Mary Papenfuss Trends reporter, The Huffington Post

More than 1,700 residents of Flint, Michigan, have filed a class action lawsuit against the Environmental Protection Agency, accusing officials of “negligent” mismanagement of the city’s drinking water crisis.

The suit, accusing the EPA of a critical failure to supervise local officials who allowed extraordinarily high levels of toxic lead to leach into the city’s drinking water, comes amid President Donald Trump’s plans to gut the budget at the already overwhelmed federal agency.

The EPA is charged with helping guide local officials to monitor environmental toxins. If the agency determines city officials have failed to take “timely and protective action” in the event of a crisis, such as the contamination of Flint’s water supply, it’s is required by law to take emergency action to protect citizens. Yet despite knowledge of the danger as early as October 2014, the EPA failed to take action until January 2016, according to the suit filed earlier this week in U.S. District Court in Michigan.

“As of November 25, 2016, the two and one half year anniversary [of the Flint crisis], the water delivered to the people of Flint remain[ed] unsafe to drink, use for cooking or use for bathing,” the suit charges.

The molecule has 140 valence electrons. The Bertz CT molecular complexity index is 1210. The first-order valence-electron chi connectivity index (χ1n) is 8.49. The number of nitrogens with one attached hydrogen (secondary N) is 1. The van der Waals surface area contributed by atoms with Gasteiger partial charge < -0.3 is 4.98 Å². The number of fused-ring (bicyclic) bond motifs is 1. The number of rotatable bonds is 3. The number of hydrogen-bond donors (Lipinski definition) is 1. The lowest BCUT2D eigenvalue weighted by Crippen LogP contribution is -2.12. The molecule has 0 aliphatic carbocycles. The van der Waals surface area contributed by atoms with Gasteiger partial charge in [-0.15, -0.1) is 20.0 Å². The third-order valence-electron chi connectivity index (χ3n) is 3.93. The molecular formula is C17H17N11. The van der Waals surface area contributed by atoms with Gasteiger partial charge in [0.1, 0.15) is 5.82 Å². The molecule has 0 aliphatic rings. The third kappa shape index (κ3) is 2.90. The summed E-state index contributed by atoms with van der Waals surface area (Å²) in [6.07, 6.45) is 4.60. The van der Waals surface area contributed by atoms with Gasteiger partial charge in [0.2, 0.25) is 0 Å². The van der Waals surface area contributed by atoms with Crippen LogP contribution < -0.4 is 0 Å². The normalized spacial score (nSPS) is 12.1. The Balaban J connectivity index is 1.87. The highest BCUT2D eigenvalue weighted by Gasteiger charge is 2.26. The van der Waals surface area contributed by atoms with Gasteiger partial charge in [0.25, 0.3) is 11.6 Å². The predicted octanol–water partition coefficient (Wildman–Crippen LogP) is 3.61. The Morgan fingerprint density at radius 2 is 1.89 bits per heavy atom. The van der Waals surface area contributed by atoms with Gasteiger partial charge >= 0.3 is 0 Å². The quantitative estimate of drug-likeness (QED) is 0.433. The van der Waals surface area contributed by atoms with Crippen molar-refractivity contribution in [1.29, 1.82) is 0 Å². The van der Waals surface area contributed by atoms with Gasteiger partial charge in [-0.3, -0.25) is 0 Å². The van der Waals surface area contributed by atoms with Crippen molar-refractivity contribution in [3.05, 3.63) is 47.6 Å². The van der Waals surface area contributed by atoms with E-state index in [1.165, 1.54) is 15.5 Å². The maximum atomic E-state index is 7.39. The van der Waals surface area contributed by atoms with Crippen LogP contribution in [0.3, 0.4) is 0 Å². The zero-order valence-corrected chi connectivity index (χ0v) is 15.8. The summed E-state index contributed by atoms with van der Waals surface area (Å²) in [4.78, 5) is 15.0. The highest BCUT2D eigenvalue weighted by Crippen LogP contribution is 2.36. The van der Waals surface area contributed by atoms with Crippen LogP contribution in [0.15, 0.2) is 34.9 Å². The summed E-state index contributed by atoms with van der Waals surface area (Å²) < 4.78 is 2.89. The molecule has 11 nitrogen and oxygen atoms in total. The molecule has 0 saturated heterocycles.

The lawsuit is demanding $722 million in damages for plaintiffs who suffered a loss of property values as well as serious heath effects, including lead poisoning, various illnesses, dermatological disorders, loss of hair and gastrointestinal disorders resulting in “emotional distress” and “deprivation of a quality of life.”

An attorney for the plaintiffs said the case is strengthened by the fact that some local officials have publicly admitted culpability in the crisis (and several employees have already been charged with crimes). He is not particularly concerned by the Trump administration’s plans to gut the EPA.

The “beauty of the judiciary is that it’s independent of politics,” Michael Pitt of Pitt McGehee Palmer & Rivers told The Huffington Post. That said, he added, the outcome of the case could affect future decisions about the value of the EPA and its policing. “The lesson could be that the judge awards close to a billion dollars in damages, which would take a big chunk out of the federal budget that could have been used for other things.”

Read the entire article here.